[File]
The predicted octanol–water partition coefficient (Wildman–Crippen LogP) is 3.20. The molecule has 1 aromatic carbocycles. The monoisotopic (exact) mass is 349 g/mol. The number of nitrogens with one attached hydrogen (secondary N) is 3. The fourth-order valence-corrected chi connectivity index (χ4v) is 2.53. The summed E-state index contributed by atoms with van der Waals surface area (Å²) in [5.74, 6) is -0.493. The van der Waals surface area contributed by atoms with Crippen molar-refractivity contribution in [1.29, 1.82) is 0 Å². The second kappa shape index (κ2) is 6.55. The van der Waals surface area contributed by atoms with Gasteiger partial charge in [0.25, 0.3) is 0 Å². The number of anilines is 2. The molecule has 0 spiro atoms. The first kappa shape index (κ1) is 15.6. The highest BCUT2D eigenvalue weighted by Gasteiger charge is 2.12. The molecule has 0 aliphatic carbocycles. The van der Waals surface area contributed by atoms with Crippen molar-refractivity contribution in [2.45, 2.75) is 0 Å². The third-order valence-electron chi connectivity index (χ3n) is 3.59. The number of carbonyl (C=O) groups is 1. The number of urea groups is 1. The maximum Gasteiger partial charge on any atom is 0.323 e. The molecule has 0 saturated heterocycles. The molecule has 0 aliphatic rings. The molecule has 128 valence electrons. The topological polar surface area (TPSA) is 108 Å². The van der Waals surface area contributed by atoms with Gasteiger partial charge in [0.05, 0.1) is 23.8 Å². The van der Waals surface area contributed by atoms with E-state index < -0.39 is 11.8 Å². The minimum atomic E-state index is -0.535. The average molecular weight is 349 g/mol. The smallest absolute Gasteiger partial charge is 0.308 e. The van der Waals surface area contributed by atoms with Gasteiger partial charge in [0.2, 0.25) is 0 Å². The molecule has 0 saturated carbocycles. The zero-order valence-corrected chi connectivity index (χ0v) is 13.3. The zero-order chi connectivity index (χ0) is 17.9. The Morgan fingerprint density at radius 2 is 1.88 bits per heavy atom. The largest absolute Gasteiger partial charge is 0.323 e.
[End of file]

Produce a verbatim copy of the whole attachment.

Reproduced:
The predicted octanol–water partition coefficient (Wildman–Crippen LogP) is 3.20. The molecule has 1 aromatic carbocycles. The monoisotopic (exact) mass is 349 g/mol. The number of nitrogens with one attached hydrogen (secondary N) is 3. The fourth-order valence-corrected chi connectivity index (χ4v) is 2.53. The summed E-state index contributed by atoms with van der Waals surface area (Å²) in [5.74, 6) is -0.493. The van der Waals surface area contributed by atoms with Crippen molar-refractivity contribution in [1.29, 1.82) is 0 Å². The second kappa shape index (κ2) is 6.55. The van der Waals surface area contributed by atoms with Gasteiger partial charge in [0.25, 0.3) is 0 Å². The number of anilines is 2. The molecule has 0 spiro atoms. The first kappa shape index (κ1) is 15.6. The highest BCUT2D eigenvalue weighted by Gasteiger charge is 2.12. The molecule has 0 aliphatic carbocycles. The van der Waals surface area contributed by atoms with Crippen molar-refractivity contribution in [2.45, 2.75) is 0 Å². The third-order valence-electron chi connectivity index (χ3n) is 3.59. The number of carbonyl (C=O) groups is 1. The number of urea groups is 1. The maximum Gasteiger partial charge on any atom is 0.323 e. The molecule has 0 saturated heterocycles. The molecule has 0 aliphatic rings. The molecule has 128 valence electrons. The topological polar surface area (TPSA) is 108 Å². The van der Waals surface area contributed by atoms with Gasteiger partial charge in [0.05, 0.1) is 23.8 Å². The van der Waals surface area contributed by atoms with E-state index < -0.39 is 11.8 Å². The minimum atomic E-state index is -0.535. The average molecular weight is 349 g/mol. The smallest absolute Gasteiger partial charge is 0.308 e. The van der Waals surface area contributed by atoms with Gasteiger partial charge in [0.2, 0.25) is 0 Å². The molecule has 0 saturated carbocycles. The zero-order valence-corrected chi connectivity index (χ0v) is 13.3. The zero-order chi connectivity index (χ0) is 17.9. The Morgan fingerprint density at radius 2 is 1.88 bits per heavy atom. The largest absolute Gasteiger partial charge is 0.323 e.